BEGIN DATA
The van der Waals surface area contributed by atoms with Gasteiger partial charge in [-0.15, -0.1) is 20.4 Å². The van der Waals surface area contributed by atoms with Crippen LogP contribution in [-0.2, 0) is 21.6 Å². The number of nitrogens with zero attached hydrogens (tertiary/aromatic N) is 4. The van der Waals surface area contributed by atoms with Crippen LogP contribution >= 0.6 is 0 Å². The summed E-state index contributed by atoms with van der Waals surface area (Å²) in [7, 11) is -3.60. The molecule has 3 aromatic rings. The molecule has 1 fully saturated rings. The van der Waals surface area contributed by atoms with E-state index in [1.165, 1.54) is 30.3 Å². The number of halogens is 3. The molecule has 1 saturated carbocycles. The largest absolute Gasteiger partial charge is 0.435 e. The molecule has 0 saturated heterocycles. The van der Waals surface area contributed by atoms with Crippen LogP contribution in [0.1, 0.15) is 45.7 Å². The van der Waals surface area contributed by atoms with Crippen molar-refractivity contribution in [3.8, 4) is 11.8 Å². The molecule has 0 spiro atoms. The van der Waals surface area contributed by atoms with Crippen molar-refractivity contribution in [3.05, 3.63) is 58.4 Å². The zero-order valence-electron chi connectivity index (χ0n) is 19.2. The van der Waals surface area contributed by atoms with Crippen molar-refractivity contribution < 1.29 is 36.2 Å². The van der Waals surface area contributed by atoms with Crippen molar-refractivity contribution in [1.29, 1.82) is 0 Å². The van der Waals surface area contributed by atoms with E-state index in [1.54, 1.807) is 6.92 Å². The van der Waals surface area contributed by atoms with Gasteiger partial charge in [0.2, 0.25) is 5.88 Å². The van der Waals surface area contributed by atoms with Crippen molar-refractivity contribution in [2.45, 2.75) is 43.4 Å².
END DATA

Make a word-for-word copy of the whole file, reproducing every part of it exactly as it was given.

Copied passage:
The van der Waals surface area contributed by atoms with Gasteiger partial charge in [-0.15, -0.1) is 20.4 Å². The van der Waals surface area contributed by atoms with Crippen LogP contribution in [-0.2, 0) is 21.6 Å². The number of nitrogens with zero attached hydrogens (tertiary/aromatic N) is 4. The van der Waals surface area contributed by atoms with Crippen LogP contribution >= 0.6 is 0 Å². The summed E-state index contributed by atoms with van der Waals surface area (Å²) in [7, 11) is -3.60. The molecule has 3 aromatic rings. The molecule has 1 fully saturated rings. The van der Waals surface area contributed by atoms with E-state index in [1.165, 1.54) is 30.3 Å². The number of halogens is 3. The molecule has 1 saturated carbocycles. The largest absolute Gasteiger partial charge is 0.435 e. The molecule has 0 saturated heterocycles. The van der Waals surface area contributed by atoms with Crippen LogP contribution in [0.1, 0.15) is 45.7 Å². The van der Waals surface area contributed by atoms with Crippen molar-refractivity contribution in [3.8, 4) is 11.8 Å². The molecule has 0 spiro atoms. The van der Waals surface area contributed by atoms with Crippen molar-refractivity contribution in [3.05, 3.63) is 58.4 Å². The zero-order valence-electron chi connectivity index (χ0n) is 19.2. The van der Waals surface area contributed by atoms with Crippen molar-refractivity contribution < 1.29 is 36.2 Å². The van der Waals surface area contributed by atoms with Crippen molar-refractivity contribution in [1.29, 1.82) is 0 Å². The van der Waals surface area contributed by atoms with E-state index in [1.54, 1.807) is 6.92 Å². The van der Waals surface area contributed by atoms with Gasteiger partial charge in [0.2, 0.25) is 5.88 Å². The van der Waals surface area contributed by atoms with Crippen molar-refractivity contribution in [2.45, 2.75) is 43.4 Å².